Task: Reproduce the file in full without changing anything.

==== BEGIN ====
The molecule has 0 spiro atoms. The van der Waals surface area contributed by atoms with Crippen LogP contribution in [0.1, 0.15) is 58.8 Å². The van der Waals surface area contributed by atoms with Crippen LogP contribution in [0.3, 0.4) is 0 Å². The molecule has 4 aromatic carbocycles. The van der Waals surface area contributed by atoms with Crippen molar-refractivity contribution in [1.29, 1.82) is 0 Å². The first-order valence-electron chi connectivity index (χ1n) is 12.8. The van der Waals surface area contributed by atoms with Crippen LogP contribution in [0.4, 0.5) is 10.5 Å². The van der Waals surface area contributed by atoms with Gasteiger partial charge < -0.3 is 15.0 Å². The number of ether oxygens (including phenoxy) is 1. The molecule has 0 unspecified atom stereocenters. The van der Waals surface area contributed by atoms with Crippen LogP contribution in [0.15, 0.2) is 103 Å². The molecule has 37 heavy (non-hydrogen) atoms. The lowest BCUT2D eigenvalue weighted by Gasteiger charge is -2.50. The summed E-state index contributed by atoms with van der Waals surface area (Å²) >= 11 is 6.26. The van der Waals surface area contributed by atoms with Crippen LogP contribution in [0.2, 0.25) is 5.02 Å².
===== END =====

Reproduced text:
The molecule has 0 spiro atoms. The van der Waals surface area contributed by atoms with Crippen LogP contribution in [0.1, 0.15) is 58.8 Å². The van der Waals surface area contributed by atoms with Crippen LogP contribution in [0.3, 0.4) is 0 Å². The molecule has 4 aromatic carbocycles. The van der Waals surface area contributed by atoms with Crippen molar-refractivity contribution in [1.29, 1.82) is 0 Å². The first-order valence-electron chi connectivity index (χ1n) is 12.8. The van der Waals surface area contributed by atoms with Crippen LogP contribution in [0.4, 0.5) is 10.5 Å². The van der Waals surface area contributed by atoms with Gasteiger partial charge < -0.3 is 15.0 Å². The number of ether oxygens (including phenoxy) is 1. The molecule has 0 unspecified atom stereocenters. The van der Waals surface area contributed by atoms with Crippen LogP contribution in [0.15, 0.2) is 103 Å². The molecule has 37 heavy (non-hydrogen) atoms. The lowest BCUT2D eigenvalue weighted by Gasteiger charge is -2.50. The summed E-state index contributed by atoms with van der Waals surface area (Å²) >= 11 is 6.26. The van der Waals surface area contributed by atoms with Crippen LogP contribution in [0.2, 0.25) is 5.02 Å².